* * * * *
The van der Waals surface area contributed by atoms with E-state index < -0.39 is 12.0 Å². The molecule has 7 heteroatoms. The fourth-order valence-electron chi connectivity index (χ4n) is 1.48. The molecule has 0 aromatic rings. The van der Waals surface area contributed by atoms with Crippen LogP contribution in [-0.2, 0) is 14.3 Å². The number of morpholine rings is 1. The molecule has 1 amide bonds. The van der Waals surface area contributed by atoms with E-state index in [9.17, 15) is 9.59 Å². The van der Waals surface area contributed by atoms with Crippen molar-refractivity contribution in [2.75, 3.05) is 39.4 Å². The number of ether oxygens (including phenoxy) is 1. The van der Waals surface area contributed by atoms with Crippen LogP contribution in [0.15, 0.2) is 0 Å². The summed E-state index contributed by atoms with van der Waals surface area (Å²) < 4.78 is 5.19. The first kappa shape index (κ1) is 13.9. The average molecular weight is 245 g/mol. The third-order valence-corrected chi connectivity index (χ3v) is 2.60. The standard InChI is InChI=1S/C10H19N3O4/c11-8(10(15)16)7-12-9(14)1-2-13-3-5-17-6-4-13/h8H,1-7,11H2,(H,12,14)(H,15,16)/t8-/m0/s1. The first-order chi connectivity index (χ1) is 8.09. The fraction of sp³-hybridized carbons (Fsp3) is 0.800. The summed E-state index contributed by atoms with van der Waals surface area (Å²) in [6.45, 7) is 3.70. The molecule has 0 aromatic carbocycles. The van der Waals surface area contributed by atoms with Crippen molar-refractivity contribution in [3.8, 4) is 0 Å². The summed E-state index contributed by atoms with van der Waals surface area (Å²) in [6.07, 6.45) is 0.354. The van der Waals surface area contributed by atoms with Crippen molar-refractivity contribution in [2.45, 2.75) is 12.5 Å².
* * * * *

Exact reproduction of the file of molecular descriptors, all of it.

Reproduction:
The van der Waals surface area contributed by atoms with E-state index < -0.39 is 12.0 Å². The molecule has 7 heteroatoms. The fourth-order valence-electron chi connectivity index (χ4n) is 1.48. The molecule has 0 aromatic rings. The van der Waals surface area contributed by atoms with Crippen LogP contribution in [-0.2, 0) is 14.3 Å². The number of morpholine rings is 1. The molecule has 1 amide bonds. The van der Waals surface area contributed by atoms with E-state index in [9.17, 15) is 9.59 Å². The van der Waals surface area contributed by atoms with Crippen molar-refractivity contribution in [2.75, 3.05) is 39.4 Å². The number of ether oxygens (including phenoxy) is 1. The van der Waals surface area contributed by atoms with Crippen LogP contribution in [0.15, 0.2) is 0 Å². The summed E-state index contributed by atoms with van der Waals surface area (Å²) < 4.78 is 5.19. The first kappa shape index (κ1) is 13.9. The average molecular weight is 245 g/mol. The third-order valence-corrected chi connectivity index (χ3v) is 2.60. The standard InChI is InChI=1S/C10H19N3O4/c11-8(10(15)16)7-12-9(14)1-2-13-3-5-17-6-4-13/h8H,1-7,11H2,(H,12,14)(H,15,16)/t8-/m0/s1. The first-order chi connectivity index (χ1) is 8.09. The fraction of sp³-hybridized carbons (Fsp3) is 0.800. The summed E-state index contributed by atoms with van der Waals surface area (Å²) in [6.45, 7) is 3.70. The molecule has 0 aromatic carbocycles. The van der Waals surface area contributed by atoms with Crippen molar-refractivity contribution in [3.8, 4) is 0 Å². The summed E-state index contributed by atoms with van der Waals surface area (Å²) in [6.07, 6.45) is 0.354. The van der Waals surface area contributed by atoms with Crippen molar-refractivity contribution in [2.45, 2.75) is 12.5 Å².